That’s what I want us to explore in a larger framework at the Ghost Ranch retreat. I want others to use their experience too: we’ll merge, integrate and blend what we know, then sift through what works and doesn’t work. I want to use what we discover to help others wandering helplessly in life, many in worse situations. Our goal is to create a textbook we can offer to teachers and students.

So let’s get together and do this. I don’t believe in comfort zones. I believe in making our life what we want to be zones. And I believe that we the people can make it happen and raise our children in a way that allows them to love who they are. We will formulate lesson-plans and curriculum that will fortify our children and prepare them to become leaders.

Ghost Ranch offers adobe houses and dormitory accommodations, a cafeteria and pool, big sunlit rooms, hiking and horse back riding…everything to refresh one’s spirit.

By facilitating this “Smashing The Pipeline From School to Prison Summit” I want to give back what I’ve been gifted, blessed and honored with.

Everyone is welcome. You don’t have to be a specialist. Ordinary people are often the ones who invent and improve on older models. Step up and join us for this workshop and embrace the world with us. You’ll be surprised and amazed at how you’ve come into your own light again.


The cost of the workshop is $850.00 (does not include accommodations). To attend, contact Karen Vargas: or call (575)751-0952.

Cedar Tree Poetics

“Cedar Tree came about when my wife and I were hiking in the forest one day and a gusher thunderstorm came out of nowhere, lightning and thunder and downpours. We found refuge under a cedar tree.”
– Jimmy Santiago Baca

The mission of cedar tree poetics is to improve the human condition; to advance knowledge through compassion and literacy, through excellence in learning, discovery and engagement; and to serve as diverse a community as we can, adolescents on the edge and incarcerated children and adults.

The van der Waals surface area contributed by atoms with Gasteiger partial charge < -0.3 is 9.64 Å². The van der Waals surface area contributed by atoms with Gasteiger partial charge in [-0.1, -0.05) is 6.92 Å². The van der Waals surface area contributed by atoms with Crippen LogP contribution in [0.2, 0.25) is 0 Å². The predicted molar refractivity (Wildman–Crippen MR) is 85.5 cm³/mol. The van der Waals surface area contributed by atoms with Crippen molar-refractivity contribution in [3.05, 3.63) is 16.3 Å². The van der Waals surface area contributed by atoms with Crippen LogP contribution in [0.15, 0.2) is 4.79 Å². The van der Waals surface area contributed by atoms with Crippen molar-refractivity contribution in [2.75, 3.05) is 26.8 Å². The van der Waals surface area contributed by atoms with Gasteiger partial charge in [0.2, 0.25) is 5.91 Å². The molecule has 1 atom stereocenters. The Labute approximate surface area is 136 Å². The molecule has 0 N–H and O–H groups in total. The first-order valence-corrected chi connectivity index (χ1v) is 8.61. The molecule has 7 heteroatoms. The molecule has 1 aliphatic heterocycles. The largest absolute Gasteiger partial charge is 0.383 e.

A Place To Grow

First off, we have a very busy life. My wife and I both work, and work long hours. Trying to balance work and family is a labor of love. Most of the time our farm and animals are also a labor of love, but some times it is just hard labor. From feeding everyone, 2 and 4 legged beings, to milking the goats to improving the barn and property, the work never seems to end. But we both wouldn’t have it any other way. I was raised on my great uncles hog and dairy farm. My grandfather was in charge of the dairy cows, all Holsteins. I remember going with him and watching him set up the milking machines, preparing and feeding the cows, and of coarse, cleaning the stanchions. We moved half way across the country to Missouri when I was 8 years old. I visited and stayed the summers with him for many year. I never thought I would have that way of life back, especially living near St. Louis, Missouri. But things change. We now have a herd of 4 Nubian milking goat, that will double in the spring when all the new baby goats arrive. We built a green house last year and started hundreds of heritage plants that we used in our organic garden and gave to friends. It has been wonderful thus far and will only get better as our children get bigger and can understand and share in this wonderful place.